The sum total of the rise in prominence of all three areas is that the three fruit, veg and flower wholesale markets can no longer be assured of their status as preferred tenants of their landlords; they use a lot of land in a fairly inefficient way. They have traditionally been afforded a reasonable amount of protection through rent and service charges that are a long way below the market standards because they perform a role that is extremely important to the food supply chain in their areas.
The world has moved on, but the modus operandi of the wholesale market has not altered significantly. It’s a tough environment where the work is performed in conditions that are often harsh and there has been reluctance on the part of the majority to invest or evolve.
But decisions at national and local government level are being made to fit different finance-driven criteria sets. It is an undeniable fact that should any of these markets be moved elsewhere, for whatever reason, there’s a lot of money to be made by landlords and developers as they turn the sites into the income generating machines they would perhaps rather be overseeing.
That is not a slight on the people who work within market-oriented organisations for the landlords, it’s just the way it is. However much I would like to argue how crucial it is to leave these three markets where they are, the pure, vicious economics would suggest that unless the rents are raised significantly, the value of the sites will not be realised until they leave.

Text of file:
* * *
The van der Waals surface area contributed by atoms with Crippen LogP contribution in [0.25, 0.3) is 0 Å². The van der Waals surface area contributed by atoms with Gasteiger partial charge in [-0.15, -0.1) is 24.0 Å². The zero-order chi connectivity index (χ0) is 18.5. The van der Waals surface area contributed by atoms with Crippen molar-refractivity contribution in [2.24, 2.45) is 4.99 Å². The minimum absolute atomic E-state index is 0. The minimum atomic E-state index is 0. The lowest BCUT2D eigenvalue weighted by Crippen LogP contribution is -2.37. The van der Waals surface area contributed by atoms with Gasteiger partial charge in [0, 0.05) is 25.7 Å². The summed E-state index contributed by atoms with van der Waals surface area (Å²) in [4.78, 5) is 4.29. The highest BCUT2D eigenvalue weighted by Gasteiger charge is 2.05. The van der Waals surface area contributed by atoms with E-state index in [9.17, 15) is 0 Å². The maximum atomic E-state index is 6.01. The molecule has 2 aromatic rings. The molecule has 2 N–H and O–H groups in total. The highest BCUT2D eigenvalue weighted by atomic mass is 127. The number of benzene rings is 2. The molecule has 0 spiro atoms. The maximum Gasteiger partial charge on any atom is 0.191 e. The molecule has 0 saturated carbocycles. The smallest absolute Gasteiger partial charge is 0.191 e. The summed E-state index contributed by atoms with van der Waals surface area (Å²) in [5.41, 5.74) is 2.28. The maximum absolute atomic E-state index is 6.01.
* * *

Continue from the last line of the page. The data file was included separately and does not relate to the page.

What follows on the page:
A London wholesale market review in 2007 concluded that consolidation of the sector, including the meat and fish markets, was necessary – whether that be at NCGM, at New Spitalfields or elsewhere. The composite market concept has been raised intermittently for some time, as has the food hubs for London idea. It hasn’t happened though and a big part of the reason is the constant stand-off between tenants who don’t want to move and landlords who don’t want to fork out to relocate them.
The cull at Borough Market seemed pretty brutal at the time, but the wholesalers who were any good and still had the desire to continue survived and the rest packed up. Borough Market itself has thrived as a retail destination for foodies, and while the wholesale market is missed of course, its disappearance has not made a huge dent.
It is inevitable surely, that at some time soon thoughts will turn again to the possibility of collaboration between traders who are finding it harder to remain competitive. And if the evolution of London suggests anything, it is that with every passing year, the spread of money moves a little further away from the centre – so we’re not going to be seeing any new market sites built closer to the core customer base.
I’ve written before that the first major supermarket chain that is prepared to remove itself from the battle of the Big Four and properly differentiate itself will benefit hugely from that. I’m not suggesting that the London markets can’t or shouldn’t continue as they are, or that wholesalers and catering companies cannot still operate very successfully from their existing homes. However, as the protective net gets thinner, and the climate gets tougher, there has to be some merit in exploring other options. The same argument as for the supermarkets applies, in my opinion – those who stick their necks out and opt for change could well be the companies that end up being more successful down the line.
Making that leap of faith is easier said than done though.